The South African government undertook to complete a comprehensive land audit by the end of June. Minister Gugile Nkwinti actually made this promise at the beginning of March.
The intention of the audit is to identify exactly which land the state owns. Estimates suggest a total of 25 % of all of South Africa’s land, but exactly where this land is remains a mystery.
Land reform is a national priority. Reversing the effects of the 1913 Land Act and subsequent apartheid legislation is a crucial building block of redress and reconciliation. How the process is handled is all-important and twenty years of stalling and blame shifting has severely undermined these goals.
Without this audit, attempts at land reform are in fact laughable. It does explain, however, why the department continues to resort to blaming the willing-buyer willing-seller approach instead of facing up to its own ineptitude in administering an audit.
Minister Tina Joemat-Pettersson (head of the ANC’s land reform committee) yesterday commented that the land audit would now only be done by the end of the year. She also suggested that the scope of the audit would be extended to include foreign land ownership. What purpose this would serve is unclear at best.
This delay is causing unnecessary confusion and paralysis in the crucial national issue of land reform. Moving the goal posts yet again is an indication both of a lack of departmental capacity and political will on behalf of the ruling party to actually do the audit. It simply does not serve their interests to complete the audit prior to the centenary commemoration of the 1913 Land Act next year. Stirring up emotion is much easier when you have scapegoats to blame.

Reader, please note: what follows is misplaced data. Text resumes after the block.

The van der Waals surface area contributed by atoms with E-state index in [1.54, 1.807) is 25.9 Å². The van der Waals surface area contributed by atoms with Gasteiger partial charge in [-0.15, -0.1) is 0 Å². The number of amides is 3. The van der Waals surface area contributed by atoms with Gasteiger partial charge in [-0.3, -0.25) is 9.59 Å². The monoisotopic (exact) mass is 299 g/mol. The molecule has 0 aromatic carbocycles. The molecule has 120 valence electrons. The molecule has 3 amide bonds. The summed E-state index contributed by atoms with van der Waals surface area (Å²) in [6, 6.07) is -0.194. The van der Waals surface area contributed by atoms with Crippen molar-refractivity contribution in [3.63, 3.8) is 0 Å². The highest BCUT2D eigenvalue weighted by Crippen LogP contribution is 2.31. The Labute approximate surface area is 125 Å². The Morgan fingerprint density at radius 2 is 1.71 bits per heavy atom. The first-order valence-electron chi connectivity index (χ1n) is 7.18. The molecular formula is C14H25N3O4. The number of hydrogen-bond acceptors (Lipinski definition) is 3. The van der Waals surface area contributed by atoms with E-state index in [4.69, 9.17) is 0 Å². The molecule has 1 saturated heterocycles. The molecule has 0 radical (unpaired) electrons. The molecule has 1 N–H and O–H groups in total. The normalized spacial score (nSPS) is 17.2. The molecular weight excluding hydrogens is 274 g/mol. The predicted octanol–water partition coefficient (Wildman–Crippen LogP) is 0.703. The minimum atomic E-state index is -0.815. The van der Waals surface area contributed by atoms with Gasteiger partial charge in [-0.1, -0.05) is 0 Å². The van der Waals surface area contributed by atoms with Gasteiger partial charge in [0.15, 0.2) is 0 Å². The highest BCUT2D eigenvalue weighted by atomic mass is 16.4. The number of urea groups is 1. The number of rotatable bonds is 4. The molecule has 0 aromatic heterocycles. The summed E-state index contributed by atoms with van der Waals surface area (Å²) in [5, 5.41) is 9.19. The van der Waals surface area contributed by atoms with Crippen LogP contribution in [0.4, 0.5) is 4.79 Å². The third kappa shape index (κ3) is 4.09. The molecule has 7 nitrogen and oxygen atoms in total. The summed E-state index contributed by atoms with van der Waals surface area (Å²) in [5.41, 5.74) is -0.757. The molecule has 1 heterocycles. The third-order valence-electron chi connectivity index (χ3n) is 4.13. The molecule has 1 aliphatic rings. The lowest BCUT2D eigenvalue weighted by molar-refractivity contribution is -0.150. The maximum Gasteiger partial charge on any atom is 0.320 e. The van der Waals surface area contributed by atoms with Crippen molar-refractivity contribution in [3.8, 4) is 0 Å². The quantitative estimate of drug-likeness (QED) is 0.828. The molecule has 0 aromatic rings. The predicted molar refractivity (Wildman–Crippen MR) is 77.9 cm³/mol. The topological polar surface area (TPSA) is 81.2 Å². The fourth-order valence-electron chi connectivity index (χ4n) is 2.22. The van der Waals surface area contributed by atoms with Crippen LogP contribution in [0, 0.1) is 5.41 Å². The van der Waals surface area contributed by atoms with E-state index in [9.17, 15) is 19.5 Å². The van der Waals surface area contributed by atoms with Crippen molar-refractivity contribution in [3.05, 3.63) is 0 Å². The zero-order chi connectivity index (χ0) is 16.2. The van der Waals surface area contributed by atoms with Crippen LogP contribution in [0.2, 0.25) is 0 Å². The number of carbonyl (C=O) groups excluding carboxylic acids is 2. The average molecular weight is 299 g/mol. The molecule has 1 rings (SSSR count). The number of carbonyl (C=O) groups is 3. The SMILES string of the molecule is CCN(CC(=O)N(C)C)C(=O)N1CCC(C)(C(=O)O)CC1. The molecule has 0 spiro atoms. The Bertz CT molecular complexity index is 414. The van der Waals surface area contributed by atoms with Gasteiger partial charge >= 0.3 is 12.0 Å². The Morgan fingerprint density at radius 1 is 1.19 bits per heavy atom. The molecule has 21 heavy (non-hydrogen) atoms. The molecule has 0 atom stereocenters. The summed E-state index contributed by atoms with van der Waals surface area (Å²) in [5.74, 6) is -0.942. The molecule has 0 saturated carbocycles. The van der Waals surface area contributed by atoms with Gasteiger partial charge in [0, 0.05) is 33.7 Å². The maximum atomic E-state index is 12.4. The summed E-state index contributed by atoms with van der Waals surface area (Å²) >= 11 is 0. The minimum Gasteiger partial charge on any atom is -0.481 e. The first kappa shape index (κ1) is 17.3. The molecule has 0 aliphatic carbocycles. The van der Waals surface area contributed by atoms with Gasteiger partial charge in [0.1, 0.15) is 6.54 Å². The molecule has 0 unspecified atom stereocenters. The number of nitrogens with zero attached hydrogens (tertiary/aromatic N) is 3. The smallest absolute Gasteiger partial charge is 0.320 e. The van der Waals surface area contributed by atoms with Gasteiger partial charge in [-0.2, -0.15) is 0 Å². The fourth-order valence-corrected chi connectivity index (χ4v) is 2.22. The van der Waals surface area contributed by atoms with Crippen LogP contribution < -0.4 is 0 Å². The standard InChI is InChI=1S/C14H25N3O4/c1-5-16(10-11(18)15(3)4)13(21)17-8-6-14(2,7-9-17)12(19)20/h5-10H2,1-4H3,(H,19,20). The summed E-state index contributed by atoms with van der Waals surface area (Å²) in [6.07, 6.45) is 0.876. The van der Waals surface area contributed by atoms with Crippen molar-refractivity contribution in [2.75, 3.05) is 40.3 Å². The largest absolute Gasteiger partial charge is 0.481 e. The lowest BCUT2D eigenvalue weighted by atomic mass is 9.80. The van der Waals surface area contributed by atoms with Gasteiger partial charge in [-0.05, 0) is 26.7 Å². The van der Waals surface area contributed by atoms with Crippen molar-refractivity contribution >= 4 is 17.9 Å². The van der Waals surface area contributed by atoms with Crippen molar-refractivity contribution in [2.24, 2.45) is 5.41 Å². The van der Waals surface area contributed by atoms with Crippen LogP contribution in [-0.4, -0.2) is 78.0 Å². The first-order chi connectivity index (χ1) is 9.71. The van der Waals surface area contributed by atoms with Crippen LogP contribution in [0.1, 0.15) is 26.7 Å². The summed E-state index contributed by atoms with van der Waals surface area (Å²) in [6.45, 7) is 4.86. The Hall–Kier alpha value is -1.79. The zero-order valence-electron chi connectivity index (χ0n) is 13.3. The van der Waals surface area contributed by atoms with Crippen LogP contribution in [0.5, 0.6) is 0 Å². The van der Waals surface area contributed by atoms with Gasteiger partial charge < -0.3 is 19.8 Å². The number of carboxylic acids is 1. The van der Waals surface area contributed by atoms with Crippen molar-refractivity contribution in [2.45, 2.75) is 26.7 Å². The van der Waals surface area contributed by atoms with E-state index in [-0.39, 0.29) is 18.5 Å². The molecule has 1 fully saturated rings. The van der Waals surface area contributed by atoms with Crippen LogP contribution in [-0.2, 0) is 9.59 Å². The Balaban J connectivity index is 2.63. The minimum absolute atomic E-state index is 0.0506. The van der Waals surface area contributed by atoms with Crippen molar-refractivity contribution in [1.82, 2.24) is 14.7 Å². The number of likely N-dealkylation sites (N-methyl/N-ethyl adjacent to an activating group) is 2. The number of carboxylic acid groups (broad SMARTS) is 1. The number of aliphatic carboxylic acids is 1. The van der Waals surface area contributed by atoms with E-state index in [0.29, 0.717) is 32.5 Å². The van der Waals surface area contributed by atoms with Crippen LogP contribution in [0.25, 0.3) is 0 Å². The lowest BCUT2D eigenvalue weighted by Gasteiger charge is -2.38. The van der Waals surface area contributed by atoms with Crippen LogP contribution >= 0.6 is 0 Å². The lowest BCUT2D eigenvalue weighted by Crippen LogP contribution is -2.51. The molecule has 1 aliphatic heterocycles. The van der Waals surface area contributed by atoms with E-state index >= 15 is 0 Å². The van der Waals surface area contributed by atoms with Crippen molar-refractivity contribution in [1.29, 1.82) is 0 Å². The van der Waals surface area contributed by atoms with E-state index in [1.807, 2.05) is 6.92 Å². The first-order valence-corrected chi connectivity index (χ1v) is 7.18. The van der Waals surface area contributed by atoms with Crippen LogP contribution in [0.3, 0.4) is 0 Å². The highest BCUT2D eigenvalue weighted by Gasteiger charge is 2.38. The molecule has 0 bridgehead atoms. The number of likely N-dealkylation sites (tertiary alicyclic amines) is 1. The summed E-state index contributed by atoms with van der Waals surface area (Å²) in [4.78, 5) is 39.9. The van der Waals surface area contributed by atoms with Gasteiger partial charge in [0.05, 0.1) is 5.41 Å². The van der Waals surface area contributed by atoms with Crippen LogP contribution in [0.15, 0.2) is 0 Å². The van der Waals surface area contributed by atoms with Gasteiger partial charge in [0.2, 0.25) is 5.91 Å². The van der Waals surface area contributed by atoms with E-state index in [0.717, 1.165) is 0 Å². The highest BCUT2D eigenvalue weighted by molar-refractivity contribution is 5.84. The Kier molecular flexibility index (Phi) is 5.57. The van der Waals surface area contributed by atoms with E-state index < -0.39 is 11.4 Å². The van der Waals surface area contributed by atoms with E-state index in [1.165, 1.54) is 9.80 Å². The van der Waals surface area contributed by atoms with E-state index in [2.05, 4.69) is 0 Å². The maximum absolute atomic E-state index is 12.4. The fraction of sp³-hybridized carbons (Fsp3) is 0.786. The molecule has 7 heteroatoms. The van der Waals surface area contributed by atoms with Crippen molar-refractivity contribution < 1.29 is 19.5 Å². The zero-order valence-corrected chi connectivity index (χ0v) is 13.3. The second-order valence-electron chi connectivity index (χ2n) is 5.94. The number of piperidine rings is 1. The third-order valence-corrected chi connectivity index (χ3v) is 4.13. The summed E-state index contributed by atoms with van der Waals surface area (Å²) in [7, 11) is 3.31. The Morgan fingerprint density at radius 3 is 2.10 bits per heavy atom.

“I will therefore today be writing to the chair of the portfolio committee on land reform to request that both ministers appear before it to delineate the steps that they will now be taking to ensure that the December deadline is in fact met” said Athol Trollip the DA Shadow Minister of Rural Development and Land Reform.
Completing the land audit is therefore a crucial step on the road to reconciliation. The nation must no longer be held hostage to a department that fails to meet its own agreed targets.